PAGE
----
The Great Yankee Wonder

Published:January 16, 2009 by Brendan Wolfe

Libby Prison, April 1865 [LC-B8184-10215]

This week’s Virginia Vignette is about an escape from Libby Prison in Richmond during the Civil War. Around 109 Union officers tunneled out, with fifty-nine of them eventually reaching the safety of their own lines. The last two sentences of the Vignette prompted skepticism from some readers, however. Here’s what we wrote:

A prison employee, suspected of aiding the escape, received 500 lashes. The tunnel, meanwhile, was dubbed the “Great Yankee Wonder” by the Richmond press and placed on exhibition.

In particular, readers wanted to know how anyone could survive 500 lashes. Also, where and when was the tunnel exhibited?

These two facts come from historian Elizabeth R. Varon’s 2003 biography of the Unionist spy Elizabeth Van Lew, Southern Lady, Yankee Spy. She gets the tale of 500 lashes from an 1867 statement given by one of Van Lew’s spies, Abby Green. (The statement is stored in the National Archives.) So what were the circumstances of this statement? How did Green know what was going on in the prison? Did a Unionist spy like Green have an investment in portraying the authorities at Libby as particularly cruel?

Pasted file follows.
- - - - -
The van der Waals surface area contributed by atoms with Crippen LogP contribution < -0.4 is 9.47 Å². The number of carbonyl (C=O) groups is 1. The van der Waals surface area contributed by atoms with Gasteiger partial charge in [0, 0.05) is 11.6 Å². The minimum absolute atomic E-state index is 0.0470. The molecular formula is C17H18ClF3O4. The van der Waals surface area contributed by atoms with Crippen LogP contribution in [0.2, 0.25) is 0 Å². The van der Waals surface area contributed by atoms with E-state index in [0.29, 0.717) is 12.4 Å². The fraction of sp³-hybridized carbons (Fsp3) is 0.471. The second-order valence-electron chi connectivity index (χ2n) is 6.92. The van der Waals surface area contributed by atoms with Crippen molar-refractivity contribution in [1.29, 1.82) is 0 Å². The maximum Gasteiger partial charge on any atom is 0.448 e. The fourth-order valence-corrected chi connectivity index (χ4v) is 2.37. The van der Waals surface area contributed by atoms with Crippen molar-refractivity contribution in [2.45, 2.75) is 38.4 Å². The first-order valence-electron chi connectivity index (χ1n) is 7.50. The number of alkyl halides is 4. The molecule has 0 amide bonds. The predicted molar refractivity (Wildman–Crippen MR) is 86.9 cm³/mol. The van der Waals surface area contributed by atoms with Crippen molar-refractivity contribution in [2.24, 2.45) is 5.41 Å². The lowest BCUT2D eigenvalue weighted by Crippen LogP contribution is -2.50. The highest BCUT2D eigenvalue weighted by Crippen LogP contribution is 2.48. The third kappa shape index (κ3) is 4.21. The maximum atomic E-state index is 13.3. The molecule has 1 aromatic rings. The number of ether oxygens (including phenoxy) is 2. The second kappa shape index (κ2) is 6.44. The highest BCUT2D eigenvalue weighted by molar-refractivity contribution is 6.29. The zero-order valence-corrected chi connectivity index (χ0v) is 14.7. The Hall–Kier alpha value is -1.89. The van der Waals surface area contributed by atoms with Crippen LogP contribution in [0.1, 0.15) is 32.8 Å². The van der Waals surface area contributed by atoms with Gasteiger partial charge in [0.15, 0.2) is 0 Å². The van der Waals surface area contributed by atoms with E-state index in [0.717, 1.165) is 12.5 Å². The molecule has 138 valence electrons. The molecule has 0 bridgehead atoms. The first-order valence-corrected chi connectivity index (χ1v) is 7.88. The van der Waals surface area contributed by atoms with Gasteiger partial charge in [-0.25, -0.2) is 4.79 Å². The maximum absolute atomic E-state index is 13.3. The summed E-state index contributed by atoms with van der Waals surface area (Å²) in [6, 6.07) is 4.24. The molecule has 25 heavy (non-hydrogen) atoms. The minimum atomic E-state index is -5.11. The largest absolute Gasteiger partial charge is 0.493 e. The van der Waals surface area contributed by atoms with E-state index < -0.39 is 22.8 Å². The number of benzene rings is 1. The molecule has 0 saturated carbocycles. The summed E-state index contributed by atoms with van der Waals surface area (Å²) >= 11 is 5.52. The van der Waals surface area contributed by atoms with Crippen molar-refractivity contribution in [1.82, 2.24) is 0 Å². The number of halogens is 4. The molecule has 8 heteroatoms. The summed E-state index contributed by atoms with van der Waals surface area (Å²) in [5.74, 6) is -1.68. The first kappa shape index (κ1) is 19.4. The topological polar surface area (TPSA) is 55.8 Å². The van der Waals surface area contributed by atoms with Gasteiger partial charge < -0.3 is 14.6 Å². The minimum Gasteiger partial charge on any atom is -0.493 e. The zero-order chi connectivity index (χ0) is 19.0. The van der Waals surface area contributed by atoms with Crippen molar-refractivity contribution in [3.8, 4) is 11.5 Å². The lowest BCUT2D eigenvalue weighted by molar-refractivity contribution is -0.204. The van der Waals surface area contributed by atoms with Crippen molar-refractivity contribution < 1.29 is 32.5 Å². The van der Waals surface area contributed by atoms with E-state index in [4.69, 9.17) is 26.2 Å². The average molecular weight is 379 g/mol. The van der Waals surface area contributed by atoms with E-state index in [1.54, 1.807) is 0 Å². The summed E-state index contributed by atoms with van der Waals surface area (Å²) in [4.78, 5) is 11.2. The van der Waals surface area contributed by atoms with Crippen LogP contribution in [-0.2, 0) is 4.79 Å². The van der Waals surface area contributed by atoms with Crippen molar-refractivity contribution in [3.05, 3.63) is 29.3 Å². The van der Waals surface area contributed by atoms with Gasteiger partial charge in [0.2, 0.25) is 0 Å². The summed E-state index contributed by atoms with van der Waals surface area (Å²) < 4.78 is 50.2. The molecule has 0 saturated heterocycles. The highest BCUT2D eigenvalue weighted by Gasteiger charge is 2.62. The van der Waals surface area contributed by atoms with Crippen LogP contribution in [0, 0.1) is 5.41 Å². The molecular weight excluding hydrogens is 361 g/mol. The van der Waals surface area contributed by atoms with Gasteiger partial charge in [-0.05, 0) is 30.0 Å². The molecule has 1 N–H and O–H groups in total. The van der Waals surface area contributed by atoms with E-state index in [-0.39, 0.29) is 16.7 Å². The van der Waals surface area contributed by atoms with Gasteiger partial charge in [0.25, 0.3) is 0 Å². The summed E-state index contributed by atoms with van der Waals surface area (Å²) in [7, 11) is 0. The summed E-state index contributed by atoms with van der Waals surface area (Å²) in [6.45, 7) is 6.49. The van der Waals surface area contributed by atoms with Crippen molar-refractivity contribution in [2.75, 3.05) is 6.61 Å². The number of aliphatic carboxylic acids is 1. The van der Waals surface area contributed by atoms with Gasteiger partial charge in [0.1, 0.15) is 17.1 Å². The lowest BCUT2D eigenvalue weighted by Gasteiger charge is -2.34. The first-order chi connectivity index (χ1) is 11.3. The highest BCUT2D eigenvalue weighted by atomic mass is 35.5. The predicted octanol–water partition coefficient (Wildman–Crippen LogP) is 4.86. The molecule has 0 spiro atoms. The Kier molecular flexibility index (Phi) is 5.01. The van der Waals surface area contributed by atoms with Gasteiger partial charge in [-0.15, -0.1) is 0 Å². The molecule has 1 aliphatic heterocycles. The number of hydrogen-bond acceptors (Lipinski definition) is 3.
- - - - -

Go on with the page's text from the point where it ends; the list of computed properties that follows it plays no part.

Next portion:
These questions go to the credibility of the source, and I don’t have any definitive answers. As to whether someone could survive such a lashing, even Green conceded it was nearly lethal.

As for the tunnel being called the “Great Yankee Wonder” by the Richmond press, Varon cites not the press accounts but the 1888 book The Capture, the Prison Pen, and the Escape by Willard W. Glazier, a former Union prisoner. This source also should be treated with some skepticism as our entry-in-progress on Libby Prison makes clear:

Such memoirs should be read in context, however. After the war, former Union prisoners were not granted pensions unless they had also sustained injuries or suffered from disease during their service. To muster support for their plight, the veterans mounted a public-relations campaign that included wildly sensationalistic “recollections” owing much to the dime novels of the “Wild West.” When the United States government granted universal pensions beginning in 1890, these memoirs virtually disappeared.

Varon’s work on Van Lew—and “Crazy Bet” is a fascinating figure in her own right—has been skeptical and revisionist and I trust her as a scholar. However, these two facts strike me as a little shaky.

For more on Libby Prison, see Mike D. Gorman’s wonderful website, Civil War Richmond. And for more on Van Lew, read Varon’s biography and check out these two Virginia Vignettes, on Van Lew and on the mysterious Mary Elizabeth Bowser.

IMAGE: An 1865 photograph of the north face of Libby Prison.